Since, as we all know, every event of a child’s life is all about the parent, I’ve given some thought to this sacred moment in the life of a family, the graduation of the youngest child.  As of a week from Monday, for the first time since Ethan skipped off to nursery school precisely twenty years ago at the age of two, not a single Hammerman will be matriculated at any school.   Now I have heard of this animal known as graduate school, so we may not be completely out of the woods yet.  But still, this is a real watershed moment for all of us.  And since I’ve chronicled and assessed prior rites of passage for Dan, including his bris and bar mitzvah, why stop now?

So what would be an appropriate blessing with which to mark the college graduation of a youngest child?  Should we break a plate, a custom sometimes done by parents at weddings or engagement ceremonies?  Maybe burning a mortgage would be more appropriate.

Here’s a prayer I found on Beliefnet, written by a minister.  I like it a lot and it needed to make very few edits for it to be appropriate for Jewish families. It points out the anxiety all parents feel - or should feel - at a time like this, especially notorious helicopter parents like me.

“God, another rite of passage has come and gone. The child you have given has taken another step into the world. I am thankful, proud, delighted, relieved, and yet more than a little apprehensive. It’s a familiar mix of emotions, one I’ve known all the years I’ve shared this precious child with you. Today, I know you share many of these feelings, for you are a parent of great passion and joy. You share all perhaps except the apprehension. You never fear, because you are love, and perfect love drives out fear. You are a parent who knows no fear! I need that today. I need some of your parental boldness. As my child walks out now into a new season of responsibilities and challenges, in a world of struggle, I once again choose to release him/her to you. I have had to do this many times already: the first day of kindergarten, when the driver’s license came in the mail, on that first date, at high school graduation, when we drove off that first day of college, and now, when that journey is completed and they step out into the world as we know it, full of tough, dog-eat-dog battles. All we can do it pray for your hand, which reaches to protect when ours cannot. I say in faith, ‘God, bless and keep him, make your face shine upon him and be gracious to her, and look on her with favor and grant her peace.’”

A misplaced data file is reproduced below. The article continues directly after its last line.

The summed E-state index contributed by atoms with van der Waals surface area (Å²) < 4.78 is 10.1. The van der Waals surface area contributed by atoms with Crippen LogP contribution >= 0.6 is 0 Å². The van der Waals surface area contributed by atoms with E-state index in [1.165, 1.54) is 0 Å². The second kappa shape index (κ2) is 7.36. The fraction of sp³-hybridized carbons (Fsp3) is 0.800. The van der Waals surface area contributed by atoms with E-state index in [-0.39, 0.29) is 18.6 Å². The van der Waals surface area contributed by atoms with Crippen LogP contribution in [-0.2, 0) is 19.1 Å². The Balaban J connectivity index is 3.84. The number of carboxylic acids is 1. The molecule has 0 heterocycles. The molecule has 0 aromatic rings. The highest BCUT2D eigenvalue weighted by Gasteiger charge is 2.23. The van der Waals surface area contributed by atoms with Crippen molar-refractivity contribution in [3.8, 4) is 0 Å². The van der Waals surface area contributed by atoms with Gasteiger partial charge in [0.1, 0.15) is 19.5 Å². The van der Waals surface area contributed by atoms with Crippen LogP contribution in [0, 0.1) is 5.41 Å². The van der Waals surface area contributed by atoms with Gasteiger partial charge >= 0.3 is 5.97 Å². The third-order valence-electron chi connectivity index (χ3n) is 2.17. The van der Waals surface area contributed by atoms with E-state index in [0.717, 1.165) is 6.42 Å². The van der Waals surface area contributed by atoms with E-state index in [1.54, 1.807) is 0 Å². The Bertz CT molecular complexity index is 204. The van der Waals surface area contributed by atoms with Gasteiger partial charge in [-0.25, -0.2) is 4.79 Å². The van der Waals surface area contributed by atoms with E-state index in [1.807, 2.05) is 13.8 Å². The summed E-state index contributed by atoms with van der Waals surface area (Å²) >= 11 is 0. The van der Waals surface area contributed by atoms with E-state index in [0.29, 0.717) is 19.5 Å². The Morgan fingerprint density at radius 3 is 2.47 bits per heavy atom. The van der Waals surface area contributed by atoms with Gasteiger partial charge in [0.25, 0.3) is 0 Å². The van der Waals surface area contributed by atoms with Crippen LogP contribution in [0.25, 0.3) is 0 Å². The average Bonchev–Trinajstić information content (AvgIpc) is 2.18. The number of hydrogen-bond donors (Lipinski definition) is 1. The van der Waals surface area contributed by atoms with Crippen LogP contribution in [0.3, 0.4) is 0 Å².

Or maybe we should simply repeat the traditional blessing done by parents at a bar mitzvah:  “Praised is God, who has relieved me of guilt for whatever becomes of this child.”

Historians trace this Baruch Shep’tarani blessing back to the biblical story of Jacob and Esau, brothers whose post-adolescent lives took dramatically different tracks. Although Rebecca and Isaac were hardly exemplary parents, the blessing validates their unavoidable helplessness in opposing Esau’s wayward ways. In instituting this prayer, the rabbis were implying that there comes a point where parents simply have to let go.

My two kids’ lives have also taken very different tracks, though, since of course it’s always about us parents, they’ve pursued some of their parents’ passions in different ways.  I can see a little of me in each of them - but both of my boys are far greater than the sum of their ancestral parts.

Most of all, they have turned out to be menschen, who love and support each other and really care about others.  No parent could ask for more and Mara and I are very proud of both of them.